The uniforms received by prisoners contributed to their dehumanization by erasing individuality and reducing people to an indistinct mass. The highly visible and distinctive colors made any attempt to escape extremely difficult. Each of these striped uniforms was marked with a badge indicating the prisoner’s category and an identification number that substituted his or her name.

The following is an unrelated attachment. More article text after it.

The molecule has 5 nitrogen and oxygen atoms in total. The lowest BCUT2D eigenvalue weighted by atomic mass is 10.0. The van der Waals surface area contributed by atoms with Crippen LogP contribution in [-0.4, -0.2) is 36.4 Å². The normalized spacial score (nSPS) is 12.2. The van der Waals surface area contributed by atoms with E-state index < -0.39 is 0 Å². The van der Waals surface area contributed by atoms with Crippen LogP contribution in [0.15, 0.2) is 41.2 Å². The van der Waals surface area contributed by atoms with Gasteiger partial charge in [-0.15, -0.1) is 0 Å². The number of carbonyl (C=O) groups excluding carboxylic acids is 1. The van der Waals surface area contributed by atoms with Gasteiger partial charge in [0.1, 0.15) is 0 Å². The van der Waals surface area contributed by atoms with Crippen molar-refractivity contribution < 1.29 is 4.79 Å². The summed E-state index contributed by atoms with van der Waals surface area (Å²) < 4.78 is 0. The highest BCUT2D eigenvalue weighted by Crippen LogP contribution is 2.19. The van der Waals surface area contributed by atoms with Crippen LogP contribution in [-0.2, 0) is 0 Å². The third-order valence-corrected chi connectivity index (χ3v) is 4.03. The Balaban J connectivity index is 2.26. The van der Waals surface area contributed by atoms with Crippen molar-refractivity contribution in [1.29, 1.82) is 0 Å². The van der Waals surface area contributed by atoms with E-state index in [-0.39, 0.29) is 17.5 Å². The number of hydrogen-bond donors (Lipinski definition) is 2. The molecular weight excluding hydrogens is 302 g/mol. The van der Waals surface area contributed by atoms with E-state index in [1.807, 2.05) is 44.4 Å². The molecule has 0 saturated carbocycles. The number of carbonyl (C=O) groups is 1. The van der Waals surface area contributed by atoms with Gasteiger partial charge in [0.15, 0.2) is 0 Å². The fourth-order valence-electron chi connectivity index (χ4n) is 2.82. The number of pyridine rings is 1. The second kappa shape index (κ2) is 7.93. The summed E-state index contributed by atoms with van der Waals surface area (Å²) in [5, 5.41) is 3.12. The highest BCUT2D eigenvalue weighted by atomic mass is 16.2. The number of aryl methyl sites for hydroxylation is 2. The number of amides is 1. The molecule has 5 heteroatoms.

Many surviving coats show signs of possible alteration, which was common among prisoners. The visible stitching on the left side of the chest is where the identifying badges were sewn on.
This coat has been authenticated, but the provenance is unknown. There are signs that the wearer had special status in the camps. Uniforms with pockets were considered a luxury, as they could be used to conceal extra rations. This coat is also made with a thicker fabric than the standard-issue concentration camp uniform.
To learn more about the badging system used in the camps, see our resource graphic Identifying Badges in the Holocaust.